(And, by the way, if you think this mob dynamic afflicts the behavior only of members of reference-groups opposed to your own, or afflicts your reference group less so because you’re “the good people” who are “on the right side of history,” let me just quote myself here: of course you think the “other side” does it all the time while yours does it hardly at all; thinking that is part of “it.”)
Now, what to do with this all? You could simply salute Huxley’s genius and marvel at the fact that his mid-20th-century work illuminates our 21st-century experience through reference to a 17th-century case; and you could indulge in grim satisfaction, perhaps, at the confirmation of there being, as you may have suspected all along, nihil sub sole novum. (Misanthropes and social pessimists find that sort of thing oddly comforting.) There’s value in recognizing and facing our essential human frailty and capacity for evil and folly, if only as a basis for seeking redemption, which even devils like us can do. We might like to imagine that someone, somewhere, could take Huxley to heart and, when next presented with the opportunity to join a virtual auto-da-fé, simply decline to participate. But of course, that’s not the nature of this beast. People in such mobs, those dancing around the auto-da-fé, don’t tend to grasp that that’s what they’re doing; and then, long after, somehow, they manage to forget about their participation entirely while they turn around and condemn the auto-da-fé after the fact along with everyone else. Following the herd is a hard habit to break, and amnesia, no less than madness and cruelty, is part of human nature. Once one might have looked to education in the liberal arts to mitigate these excesses. But we seem largely to have dismantled that nice, nice idea. Have a great day.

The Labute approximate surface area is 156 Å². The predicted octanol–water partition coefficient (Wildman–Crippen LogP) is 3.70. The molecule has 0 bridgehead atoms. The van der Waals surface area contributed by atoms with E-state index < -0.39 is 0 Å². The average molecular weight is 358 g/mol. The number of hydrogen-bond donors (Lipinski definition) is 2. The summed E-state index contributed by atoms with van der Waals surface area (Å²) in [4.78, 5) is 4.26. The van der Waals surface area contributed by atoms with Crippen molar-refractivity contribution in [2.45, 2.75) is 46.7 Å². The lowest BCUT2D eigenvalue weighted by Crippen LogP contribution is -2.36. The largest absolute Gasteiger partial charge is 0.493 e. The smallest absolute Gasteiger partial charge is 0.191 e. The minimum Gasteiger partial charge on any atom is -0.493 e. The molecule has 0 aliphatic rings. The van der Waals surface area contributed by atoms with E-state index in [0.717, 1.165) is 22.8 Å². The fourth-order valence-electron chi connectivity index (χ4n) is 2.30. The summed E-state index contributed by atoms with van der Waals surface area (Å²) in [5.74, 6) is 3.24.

Maybe there’s nothing to be done but wait till it all blows over and burns itself out, when vituperative mobbings will have finally become less fashionable, less respected, more susceptible to reproach, less profitable, and less appealing, even, perhaps, simply embarrassing to admit to being a part of— as such episodes always have done thus far in history. Or perhaps the internet has fundamentally changed us, and this is just the way we behave towards each other now, whatever the matter at hand, permanently, forever. I sure hope not, though.
Now, the quotes.